The financial situation of more than a third of carers in the UK is so bad they do not want to wake up in the morning, research suggests.
A survey by Princess Royal Trust for Carers found 45% of those it questioned wanted to run away or felt depressed and that they could not cope.
Around 59% of the 800 carers surveyed said they had given up paid work to look after a sick or disabled relative.
More than half of those who still worked earned less than £10,000.
According to the report, Broke and Broken, 37% of carers asked said they were fearful of the future, 39% felt at risk of losing their home and 53% had borrowed money because of their caring role.
Continue reading the main story
A further 15% said they were turning to alcohol or drugs to cope.
Taras, 51, told the researchers about caring for his disabled wife: "There have been occasions when my wife has found me crying.
"I often hide how I really feel from her because she has enough problems to deal with without me."
Robin, 71, said: "Caring is also expensive in terms of equipment - a car that can take a wheelchair, a converted bathroom, respite care expenses, a through-floor elevator - the list is endless and I have no income stream to help pay for it.
"It comes from savings that are not limitless. I have no future independent of being a carer."
Karen, 42, cares for her husband who has neurofibromatosis and chronic arthritis.
She said since her husband became ill, they fell into poverty, she was declared bankrupt and lost a well-paid job and the couple lost their home.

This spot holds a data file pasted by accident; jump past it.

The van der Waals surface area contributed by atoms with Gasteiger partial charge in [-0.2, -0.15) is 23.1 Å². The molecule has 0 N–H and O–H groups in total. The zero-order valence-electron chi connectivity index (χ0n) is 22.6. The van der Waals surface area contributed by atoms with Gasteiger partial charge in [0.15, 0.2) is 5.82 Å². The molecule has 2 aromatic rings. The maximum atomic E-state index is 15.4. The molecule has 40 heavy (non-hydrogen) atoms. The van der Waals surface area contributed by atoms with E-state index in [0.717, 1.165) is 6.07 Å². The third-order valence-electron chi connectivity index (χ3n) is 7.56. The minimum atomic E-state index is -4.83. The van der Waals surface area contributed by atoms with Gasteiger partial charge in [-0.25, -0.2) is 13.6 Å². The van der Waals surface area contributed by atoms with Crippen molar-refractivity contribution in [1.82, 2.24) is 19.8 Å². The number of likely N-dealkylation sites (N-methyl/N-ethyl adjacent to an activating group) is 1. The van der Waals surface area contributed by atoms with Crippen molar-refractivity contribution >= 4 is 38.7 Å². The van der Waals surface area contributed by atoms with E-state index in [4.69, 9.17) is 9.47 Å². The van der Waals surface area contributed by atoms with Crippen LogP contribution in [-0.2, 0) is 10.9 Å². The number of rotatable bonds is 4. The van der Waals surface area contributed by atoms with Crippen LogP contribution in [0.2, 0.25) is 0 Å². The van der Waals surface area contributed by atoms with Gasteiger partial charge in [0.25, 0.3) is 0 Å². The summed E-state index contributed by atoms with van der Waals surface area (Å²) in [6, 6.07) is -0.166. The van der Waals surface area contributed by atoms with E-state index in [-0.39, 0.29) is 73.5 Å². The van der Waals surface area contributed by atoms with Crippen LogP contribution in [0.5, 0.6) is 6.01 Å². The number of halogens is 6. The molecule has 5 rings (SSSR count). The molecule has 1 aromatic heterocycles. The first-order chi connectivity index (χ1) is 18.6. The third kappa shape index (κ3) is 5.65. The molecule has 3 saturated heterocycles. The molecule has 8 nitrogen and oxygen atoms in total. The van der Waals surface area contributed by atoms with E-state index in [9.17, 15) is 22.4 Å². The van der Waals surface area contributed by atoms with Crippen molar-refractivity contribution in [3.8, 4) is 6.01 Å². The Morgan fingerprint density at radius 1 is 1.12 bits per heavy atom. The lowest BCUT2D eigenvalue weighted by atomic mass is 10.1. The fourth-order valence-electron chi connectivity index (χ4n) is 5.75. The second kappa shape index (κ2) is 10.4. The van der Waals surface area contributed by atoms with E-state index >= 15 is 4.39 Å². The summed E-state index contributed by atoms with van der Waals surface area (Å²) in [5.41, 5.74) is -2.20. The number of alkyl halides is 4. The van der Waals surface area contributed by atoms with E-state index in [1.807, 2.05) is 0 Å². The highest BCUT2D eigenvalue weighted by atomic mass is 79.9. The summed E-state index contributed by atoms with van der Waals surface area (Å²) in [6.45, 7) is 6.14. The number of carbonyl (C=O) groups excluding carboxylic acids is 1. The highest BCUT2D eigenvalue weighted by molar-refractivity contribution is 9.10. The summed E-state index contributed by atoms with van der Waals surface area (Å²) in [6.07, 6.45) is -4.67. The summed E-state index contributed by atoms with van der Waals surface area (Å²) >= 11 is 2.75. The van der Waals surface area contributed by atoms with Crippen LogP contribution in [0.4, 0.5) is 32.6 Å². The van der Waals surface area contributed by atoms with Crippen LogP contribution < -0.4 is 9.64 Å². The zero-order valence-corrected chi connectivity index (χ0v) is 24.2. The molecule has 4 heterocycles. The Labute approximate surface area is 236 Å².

"The stress of caring and the financial worries we've had to endure led me to have a nervous breakdown a few years ago.
The Department of Health and the Department for Work and Pensions
"I never thought we'd be a couple who depended on the state for help. We can just about cover the bills, but we still struggle to pay for food and cover our rent."
Carole Cochrane, chief executive at the Princess Royal Trust for Carers, said: "The new coalition government has an opportunity to improve the lives of millions of carers.
"As part of their welfare reform they must ensure greater financial support for carers, and the comprehensive spending review must deliver the improved community support for carers to combine work and care, as pledged already by the government in June.
"Six million carers will judge the government by the decisions they make in the next two months."
The Department of Health and the Department for Work and Pensions issued a joint statement about their plans to ensure carers get the support they need.
"We are going to 'refresh' the Carers Strategy and, before the end of this year, we will set out how the government plans to work in partnership with carers, local authorities, the NHS, employers, the voluntary sector and local communities to improve support for carers.
"The government knows urgent reform of the social care system is needed to ensure it is sustainable and fair. We're already pressing ahead with a commission on the funding of care and support which will report back, within a year."
Any overhaul of the benefits systems would also "carefully consider" the needs of carers, they said.